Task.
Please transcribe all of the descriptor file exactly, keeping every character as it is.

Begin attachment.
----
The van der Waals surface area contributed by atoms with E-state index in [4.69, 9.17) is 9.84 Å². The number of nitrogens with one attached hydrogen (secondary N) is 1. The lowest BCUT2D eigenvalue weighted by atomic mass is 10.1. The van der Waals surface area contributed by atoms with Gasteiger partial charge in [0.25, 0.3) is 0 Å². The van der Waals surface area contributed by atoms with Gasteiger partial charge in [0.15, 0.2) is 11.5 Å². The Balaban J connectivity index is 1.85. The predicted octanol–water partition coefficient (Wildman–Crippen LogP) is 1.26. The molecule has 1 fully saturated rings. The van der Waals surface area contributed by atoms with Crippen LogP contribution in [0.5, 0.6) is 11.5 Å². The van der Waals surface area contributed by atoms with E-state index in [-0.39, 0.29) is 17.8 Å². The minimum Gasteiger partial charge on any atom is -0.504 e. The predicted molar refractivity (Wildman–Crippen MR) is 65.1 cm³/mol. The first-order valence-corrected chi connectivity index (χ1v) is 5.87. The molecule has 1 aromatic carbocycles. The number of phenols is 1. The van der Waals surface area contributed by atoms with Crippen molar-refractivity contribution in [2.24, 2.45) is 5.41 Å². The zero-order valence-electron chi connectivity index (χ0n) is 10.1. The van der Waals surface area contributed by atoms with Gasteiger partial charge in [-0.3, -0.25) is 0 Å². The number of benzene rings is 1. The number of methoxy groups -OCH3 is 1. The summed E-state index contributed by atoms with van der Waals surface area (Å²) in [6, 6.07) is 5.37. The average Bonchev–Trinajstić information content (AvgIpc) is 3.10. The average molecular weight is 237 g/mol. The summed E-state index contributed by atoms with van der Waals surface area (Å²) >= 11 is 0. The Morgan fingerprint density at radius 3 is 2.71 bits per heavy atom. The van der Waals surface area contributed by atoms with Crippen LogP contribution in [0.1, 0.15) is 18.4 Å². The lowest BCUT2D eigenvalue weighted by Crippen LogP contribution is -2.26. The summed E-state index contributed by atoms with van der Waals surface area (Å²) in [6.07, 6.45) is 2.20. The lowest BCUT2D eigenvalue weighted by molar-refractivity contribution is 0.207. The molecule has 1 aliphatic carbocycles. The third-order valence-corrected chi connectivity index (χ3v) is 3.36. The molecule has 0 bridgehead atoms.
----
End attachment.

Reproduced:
The van der Waals surface area contributed by atoms with E-state index in [4.69, 9.17) is 9.84 Å². The number of nitrogens with one attached hydrogen (secondary N) is 1. The lowest BCUT2D eigenvalue weighted by atomic mass is 10.1. The van der Waals surface area contributed by atoms with Gasteiger partial charge in [0.25, 0.3) is 0 Å². The van der Waals surface area contributed by atoms with Gasteiger partial charge in [0.15, 0.2) is 11.5 Å². The Balaban J connectivity index is 1.85. The predicted octanol–water partition coefficient (Wildman–Crippen LogP) is 1.26. The molecule has 1 fully saturated rings. The van der Waals surface area contributed by atoms with Crippen LogP contribution in [0.5, 0.6) is 11.5 Å². The van der Waals surface area contributed by atoms with E-state index in [-0.39, 0.29) is 17.8 Å². The minimum Gasteiger partial charge on any atom is -0.504 e. The predicted molar refractivity (Wildman–Crippen MR) is 65.1 cm³/mol. The first-order valence-corrected chi connectivity index (χ1v) is 5.87. The molecule has 1 aromatic carbocycles. The number of phenols is 1. The van der Waals surface area contributed by atoms with Crippen molar-refractivity contribution in [2.24, 2.45) is 5.41 Å². The zero-order valence-electron chi connectivity index (χ0n) is 10.1. The van der Waals surface area contributed by atoms with Gasteiger partial charge in [-0.3, -0.25) is 0 Å². The number of benzene rings is 1. The number of methoxy groups -OCH3 is 1. The summed E-state index contributed by atoms with van der Waals surface area (Å²) in [6, 6.07) is 5.37. The average Bonchev–Trinajstić information content (AvgIpc) is 3.10. The average molecular weight is 237 g/mol. The summed E-state index contributed by atoms with van der Waals surface area (Å²) >= 11 is 0. The Morgan fingerprint density at radius 3 is 2.71 bits per heavy atom. The van der Waals surface area contributed by atoms with Crippen LogP contribution in [0.1, 0.15) is 18.4 Å². The lowest BCUT2D eigenvalue weighted by Crippen LogP contribution is -2.26. The summed E-state index contributed by atoms with van der Waals surface area (Å²) in [6.07, 6.45) is 2.20. The lowest BCUT2D eigenvalue weighted by molar-refractivity contribution is 0.207. The molecule has 1 aliphatic carbocycles. The third-order valence-corrected chi connectivity index (χ3v) is 3.36. The molecule has 0 bridgehead atoms.